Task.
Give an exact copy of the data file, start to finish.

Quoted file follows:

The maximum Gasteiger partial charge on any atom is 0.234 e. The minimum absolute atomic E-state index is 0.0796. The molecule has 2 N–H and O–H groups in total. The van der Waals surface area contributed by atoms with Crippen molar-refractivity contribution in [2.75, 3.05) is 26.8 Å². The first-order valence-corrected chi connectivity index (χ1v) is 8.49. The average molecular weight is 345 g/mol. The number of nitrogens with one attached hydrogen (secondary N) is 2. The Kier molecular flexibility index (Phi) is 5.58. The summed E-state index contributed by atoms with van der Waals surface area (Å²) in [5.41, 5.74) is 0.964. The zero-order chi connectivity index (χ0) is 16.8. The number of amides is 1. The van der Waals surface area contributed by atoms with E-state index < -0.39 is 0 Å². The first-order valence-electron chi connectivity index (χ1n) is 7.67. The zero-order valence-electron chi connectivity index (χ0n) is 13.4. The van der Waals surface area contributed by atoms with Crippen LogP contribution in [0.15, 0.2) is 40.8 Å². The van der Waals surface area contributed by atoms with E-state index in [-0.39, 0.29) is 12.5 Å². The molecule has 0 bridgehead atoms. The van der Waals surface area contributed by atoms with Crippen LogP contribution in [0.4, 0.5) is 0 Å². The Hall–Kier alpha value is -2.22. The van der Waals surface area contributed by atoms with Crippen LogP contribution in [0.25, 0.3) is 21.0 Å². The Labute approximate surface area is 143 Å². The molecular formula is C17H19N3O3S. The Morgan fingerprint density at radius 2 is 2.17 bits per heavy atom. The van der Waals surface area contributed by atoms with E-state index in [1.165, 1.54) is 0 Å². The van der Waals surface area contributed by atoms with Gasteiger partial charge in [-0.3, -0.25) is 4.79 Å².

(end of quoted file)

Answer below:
The maximum Gasteiger partial charge on any atom is 0.234 e. The minimum absolute atomic E-state index is 0.0796. The molecule has 2 N–H and O–H groups in total. The van der Waals surface area contributed by atoms with Crippen molar-refractivity contribution in [2.75, 3.05) is 26.8 Å². The first-order valence-corrected chi connectivity index (χ1v) is 8.49. The average molecular weight is 345 g/mol. The number of nitrogens with one attached hydrogen (secondary N) is 2. The Kier molecular flexibility index (Phi) is 5.58. The summed E-state index contributed by atoms with van der Waals surface area (Å²) in [5.41, 5.74) is 0.964. The zero-order chi connectivity index (χ0) is 16.8. The number of amides is 1. The van der Waals surface area contributed by atoms with E-state index < -0.39 is 0 Å². The first-order valence-electron chi connectivity index (χ1n) is 7.67. The zero-order valence-electron chi connectivity index (χ0n) is 13.4. The van der Waals surface area contributed by atoms with Crippen LogP contribution in [0.15, 0.2) is 40.8 Å². The van der Waals surface area contributed by atoms with E-state index in [-0.39, 0.29) is 12.5 Å². The molecule has 0 bridgehead atoms. The van der Waals surface area contributed by atoms with Crippen LogP contribution in [0.4, 0.5) is 0 Å². The Hall–Kier alpha value is -2.22. The van der Waals surface area contributed by atoms with Crippen LogP contribution in [0.25, 0.3) is 21.0 Å². The Labute approximate surface area is 143 Å². The molecular formula is C17H19N3O3S. The Morgan fingerprint density at radius 2 is 2.17 bits per heavy atom. The van der Waals surface area contributed by atoms with E-state index in [1.165, 1.54) is 0 Å². The van der Waals surface area contributed by atoms with Gasteiger partial charge in [-0.3, -0.25) is 4.79 Å².